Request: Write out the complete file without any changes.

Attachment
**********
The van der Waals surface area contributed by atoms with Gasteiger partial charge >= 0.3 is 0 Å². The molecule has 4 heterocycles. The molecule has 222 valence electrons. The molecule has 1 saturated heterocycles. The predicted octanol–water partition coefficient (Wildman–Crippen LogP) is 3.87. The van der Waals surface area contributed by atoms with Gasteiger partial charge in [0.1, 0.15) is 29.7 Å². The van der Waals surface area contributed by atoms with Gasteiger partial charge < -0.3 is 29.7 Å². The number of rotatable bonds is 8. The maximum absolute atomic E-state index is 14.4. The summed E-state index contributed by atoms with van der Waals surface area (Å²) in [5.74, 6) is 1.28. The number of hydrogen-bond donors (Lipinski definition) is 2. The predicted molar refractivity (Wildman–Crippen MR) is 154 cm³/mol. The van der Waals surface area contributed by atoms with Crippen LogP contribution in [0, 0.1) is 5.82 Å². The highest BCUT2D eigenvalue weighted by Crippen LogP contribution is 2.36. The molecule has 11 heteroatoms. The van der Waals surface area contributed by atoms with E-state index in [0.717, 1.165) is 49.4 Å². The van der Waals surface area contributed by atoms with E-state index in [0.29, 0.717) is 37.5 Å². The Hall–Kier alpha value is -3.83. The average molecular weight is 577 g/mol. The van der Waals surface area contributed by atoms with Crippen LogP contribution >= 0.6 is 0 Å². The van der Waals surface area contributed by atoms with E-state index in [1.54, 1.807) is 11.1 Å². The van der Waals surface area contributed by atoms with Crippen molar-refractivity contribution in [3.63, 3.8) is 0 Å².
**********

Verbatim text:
The van der Waals surface area contributed by atoms with Gasteiger partial charge >= 0.3 is 0 Å². The molecule has 4 heterocycles. The molecule has 222 valence electrons. The molecule has 1 saturated heterocycles. The predicted octanol–water partition coefficient (Wildman–Crippen LogP) is 3.87. The van der Waals surface area contributed by atoms with Gasteiger partial charge in [0.1, 0.15) is 29.7 Å². The van der Waals surface area contributed by atoms with Gasteiger partial charge < -0.3 is 29.7 Å². The number of rotatable bonds is 8. The maximum absolute atomic E-state index is 14.4. The summed E-state index contributed by atoms with van der Waals surface area (Å²) in [5.74, 6) is 1.28. The number of hydrogen-bond donors (Lipinski definition) is 2. The predicted molar refractivity (Wildman–Crippen MR) is 154 cm³/mol. The van der Waals surface area contributed by atoms with Crippen LogP contribution in [0, 0.1) is 5.82 Å². The highest BCUT2D eigenvalue weighted by Crippen LogP contribution is 2.36. The molecule has 11 heteroatoms. The van der Waals surface area contributed by atoms with E-state index in [0.717, 1.165) is 49.4 Å². The van der Waals surface area contributed by atoms with E-state index in [0.29, 0.717) is 37.5 Å². The Hall–Kier alpha value is -3.83. The average molecular weight is 577 g/mol. The van der Waals surface area contributed by atoms with Crippen LogP contribution >= 0.6 is 0 Å². The van der Waals surface area contributed by atoms with E-state index in [1.54, 1.807) is 11.1 Å². The van der Waals surface area contributed by atoms with Crippen molar-refractivity contribution in [3.63, 3.8) is 0 Å².